Just what does it mean to be charged with aggravated assault in Arizona? Simple assault doesn’t sound so bad, but when it’s aggravated . . . well, it seems a lot worse. And it is.
Simple assault in Arizona is a misdemeanor. It consists of causing physical injury to someone, either intentionally, knowingly or recklessly; intentionally causing a person to fear imminent personal injury; or knowingly making contact with another person, intending to injure, provoke or insult him or her. While some assault charges carry the possibility of as much as six months in jail, the maximum sentence for provocation assault, a class 3 misdemeanor, is only 30 days.
Aggravated assault, on the other hand, is a felony. There are numerous variations, including assault causing serious physical injury, assault with a deadly weapon, assault causing disfigurement, assault on a peace officer, and others. Assault with a deadly weapon, for example, is a class 3 felony, and it carries a presumptive sentence of three and a half years in prison for a first offender. Quite a difference from simple assault.
“Hate Speech” Preacher and the Degrees of Assault
Dean Saxton, who calls himself Brother Dean, and whom others call the “hate preacher,” has a history with assault, both giving and taking, and his experience may lend some guidance on subject.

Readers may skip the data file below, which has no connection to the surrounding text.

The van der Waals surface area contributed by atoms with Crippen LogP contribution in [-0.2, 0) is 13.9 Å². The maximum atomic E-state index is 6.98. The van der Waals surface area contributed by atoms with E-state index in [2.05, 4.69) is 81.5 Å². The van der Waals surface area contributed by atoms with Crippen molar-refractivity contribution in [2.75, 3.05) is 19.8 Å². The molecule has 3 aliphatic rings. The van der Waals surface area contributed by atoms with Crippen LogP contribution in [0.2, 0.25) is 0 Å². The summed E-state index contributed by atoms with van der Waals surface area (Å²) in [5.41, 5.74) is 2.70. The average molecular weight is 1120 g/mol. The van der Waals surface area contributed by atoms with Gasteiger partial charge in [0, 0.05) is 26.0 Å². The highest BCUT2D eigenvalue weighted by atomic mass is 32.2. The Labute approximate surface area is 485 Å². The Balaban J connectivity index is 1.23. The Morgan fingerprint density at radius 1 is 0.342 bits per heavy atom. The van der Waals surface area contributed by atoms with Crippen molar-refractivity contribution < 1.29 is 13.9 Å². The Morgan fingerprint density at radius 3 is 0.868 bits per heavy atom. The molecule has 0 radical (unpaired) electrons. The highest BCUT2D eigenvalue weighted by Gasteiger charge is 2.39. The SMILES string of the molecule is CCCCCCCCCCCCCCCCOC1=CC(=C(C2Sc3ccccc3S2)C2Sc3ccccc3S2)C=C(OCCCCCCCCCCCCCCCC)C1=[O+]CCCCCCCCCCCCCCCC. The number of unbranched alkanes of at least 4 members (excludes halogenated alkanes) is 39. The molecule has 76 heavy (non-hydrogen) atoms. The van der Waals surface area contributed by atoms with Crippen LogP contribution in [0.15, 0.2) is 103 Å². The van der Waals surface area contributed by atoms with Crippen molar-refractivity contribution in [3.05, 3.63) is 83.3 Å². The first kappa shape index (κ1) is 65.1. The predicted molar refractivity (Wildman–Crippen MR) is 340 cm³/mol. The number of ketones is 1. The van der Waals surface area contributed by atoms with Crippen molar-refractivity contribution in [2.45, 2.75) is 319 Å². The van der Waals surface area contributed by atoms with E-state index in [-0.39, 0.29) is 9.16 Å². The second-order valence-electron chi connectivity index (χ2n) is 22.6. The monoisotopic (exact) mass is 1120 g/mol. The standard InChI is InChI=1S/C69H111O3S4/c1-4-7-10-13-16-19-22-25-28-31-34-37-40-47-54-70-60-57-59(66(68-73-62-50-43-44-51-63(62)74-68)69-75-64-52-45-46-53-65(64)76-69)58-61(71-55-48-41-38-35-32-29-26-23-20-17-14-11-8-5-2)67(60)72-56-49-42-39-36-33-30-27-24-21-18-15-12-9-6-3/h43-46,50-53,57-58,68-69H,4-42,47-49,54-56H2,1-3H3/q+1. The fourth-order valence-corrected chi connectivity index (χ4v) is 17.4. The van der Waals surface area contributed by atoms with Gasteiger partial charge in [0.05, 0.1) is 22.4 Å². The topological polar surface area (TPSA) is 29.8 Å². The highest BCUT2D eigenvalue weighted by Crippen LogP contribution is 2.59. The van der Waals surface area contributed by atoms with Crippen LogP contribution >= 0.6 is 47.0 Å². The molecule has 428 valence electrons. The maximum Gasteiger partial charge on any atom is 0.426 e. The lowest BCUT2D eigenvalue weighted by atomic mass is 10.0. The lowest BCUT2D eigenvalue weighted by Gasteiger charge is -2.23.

Saxton was in the process of denouncing homosexuality, telling women they deserved to be raped, and espousing similar concepts on the campus of the University of Arizona this month, when he was approached by a woman. Reports say that Saxton hauled off and kicked her in the chest. One of the police officers on the scene said the kick was hard enough to make shoe marks on the woman’s body. Saxton was arrested, handcuffed, and charged with assault. While many people may have been “aggravated” by the attack on the woman, the charge was simple assault.
On the other hand, back in May, when Saxton was promoting his brand of religion outside Apollo High School in Glendale, AZ, the situation was reversed. On that occasion a woman, apparently in disagreement with Saxton’s position, whacked him in the head with a baseball bat. Although Saxton appears not to have been seriously injured, the charge was aggravated assault (the bat was considered a deadly weapon).
So there you have it. A current events example of the difference between simple assault vs. aggravated assault!
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